“To sequence everything in the world—that is the reason we are here.” With those words last week, China’s genome pioneer Huanming Yang publicly kicked off what he hopes will become a massive international collaboration that will dwarf the Human Genome Project of the 1990s and provide a new basis for understanding and conserving the world’s life. Read more…
This greater bird of paradise in Indonesia and
the plants around it may have their DNA deciphered. CREDIT: TIM LAMAN/NATIONAL GEOGRAPHIC CREATIVE
Plant breeders are improving food plants and building a more food-secure future for Africa. One has been working at it all her life despite early challenges.
A plant breeder called Happiness spent 17 months trying to study a herbaceous vine prior to breeding.
‘It is found in the thick forest. But when I tried to domesticate it, it never flowered. This indicated that it may be plastic in its floral ontogeny requiring certain environmental signals/stimuli to trigger flowering’, she said.
Undeterred by this, the Nigerian scientist turned her attention to bananas, yams, rice and a myriad of other crops. But Happiness Oselebe has a lingering regret about the vine, called Dioscoreophyllum cumminsii from where the ‘serendipity berry‘ is harvested. Read more…
In Europe and the US, shea butter or oil is a famous skin cream. But shea is even more important as the main cooking oil for the band of 21 African countries that stretches West to East from Senegal to Ethiopia. There the oil is valued and relied upon by an estimated 80 million people.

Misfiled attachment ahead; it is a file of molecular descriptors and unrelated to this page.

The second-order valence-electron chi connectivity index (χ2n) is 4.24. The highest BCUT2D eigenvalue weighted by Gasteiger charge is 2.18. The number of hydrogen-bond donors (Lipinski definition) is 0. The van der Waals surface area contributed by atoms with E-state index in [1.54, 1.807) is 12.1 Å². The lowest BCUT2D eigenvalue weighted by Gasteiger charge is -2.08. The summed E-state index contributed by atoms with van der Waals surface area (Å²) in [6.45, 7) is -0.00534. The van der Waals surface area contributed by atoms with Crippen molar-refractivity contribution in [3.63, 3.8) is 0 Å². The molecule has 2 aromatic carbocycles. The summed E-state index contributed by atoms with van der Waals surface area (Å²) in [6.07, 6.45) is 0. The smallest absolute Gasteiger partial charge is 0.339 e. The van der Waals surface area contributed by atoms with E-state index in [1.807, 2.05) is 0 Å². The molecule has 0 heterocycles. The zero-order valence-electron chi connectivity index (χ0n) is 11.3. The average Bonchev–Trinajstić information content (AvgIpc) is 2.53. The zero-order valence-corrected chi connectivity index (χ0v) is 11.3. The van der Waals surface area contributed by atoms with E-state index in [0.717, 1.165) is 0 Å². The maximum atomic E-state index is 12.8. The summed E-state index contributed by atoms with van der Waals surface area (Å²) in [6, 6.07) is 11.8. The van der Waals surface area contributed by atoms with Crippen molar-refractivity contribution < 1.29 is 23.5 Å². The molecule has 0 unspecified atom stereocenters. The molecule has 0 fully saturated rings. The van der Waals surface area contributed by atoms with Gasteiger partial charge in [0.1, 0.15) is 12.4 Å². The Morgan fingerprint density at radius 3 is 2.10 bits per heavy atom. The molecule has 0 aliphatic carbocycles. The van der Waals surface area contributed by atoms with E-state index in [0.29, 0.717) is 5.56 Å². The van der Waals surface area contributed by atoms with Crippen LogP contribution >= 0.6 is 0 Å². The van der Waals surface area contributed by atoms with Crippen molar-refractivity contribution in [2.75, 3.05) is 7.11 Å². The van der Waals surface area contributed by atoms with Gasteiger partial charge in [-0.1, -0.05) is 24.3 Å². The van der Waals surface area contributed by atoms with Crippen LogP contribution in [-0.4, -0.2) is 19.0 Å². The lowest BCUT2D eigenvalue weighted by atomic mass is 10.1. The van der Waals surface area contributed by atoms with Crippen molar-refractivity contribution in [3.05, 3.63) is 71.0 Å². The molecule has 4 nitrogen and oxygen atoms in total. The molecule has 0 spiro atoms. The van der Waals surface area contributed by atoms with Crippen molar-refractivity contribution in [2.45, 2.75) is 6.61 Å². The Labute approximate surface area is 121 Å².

“It’s the oil that people use for their own nutrition,” says Sam Gwali. “They store the nuts all year round and process the oil at home when it’s needed, and also share it. A neighbor can borrow from a friend, saying ‘Mine is finished’’
Gwali is talking about oil from Vitellaria paradoxasubspecies nilotica, a tree that has been his intellectual quest for 20 years. He is in Nairobi at the World Agroforestry Centre (ICRAF) for a training to which top plant breeders from around the continent have been recruited. His aim is more productive, earlier-maturing trees. (Shea trees typically mature in 15 to 20 years).
Few plant breeders in the world work on indigenous African crops. In fact, the lack of research on these nutritious and locally valued plants has been almost total. But Dr Enoch Achigan-Dako, a researcher from Benin, is working on four at the same time. He is equally passionate about each and, between training sessions at the World Agroforestry Centre (ICRAF), expounds on them one by one.
“Amaranthus can never disappear from our farms,” says the senior lecturer at the University of Abomey- Calavi. “Within one month, you have your plant. But I want to cross Amaranthus cruentus with A. dubius for bigger leaves and taller plants. I also want to delay the flowering time, because once the plant flowers, vegetable sellers think it is old. They want tender leaves.”…Read more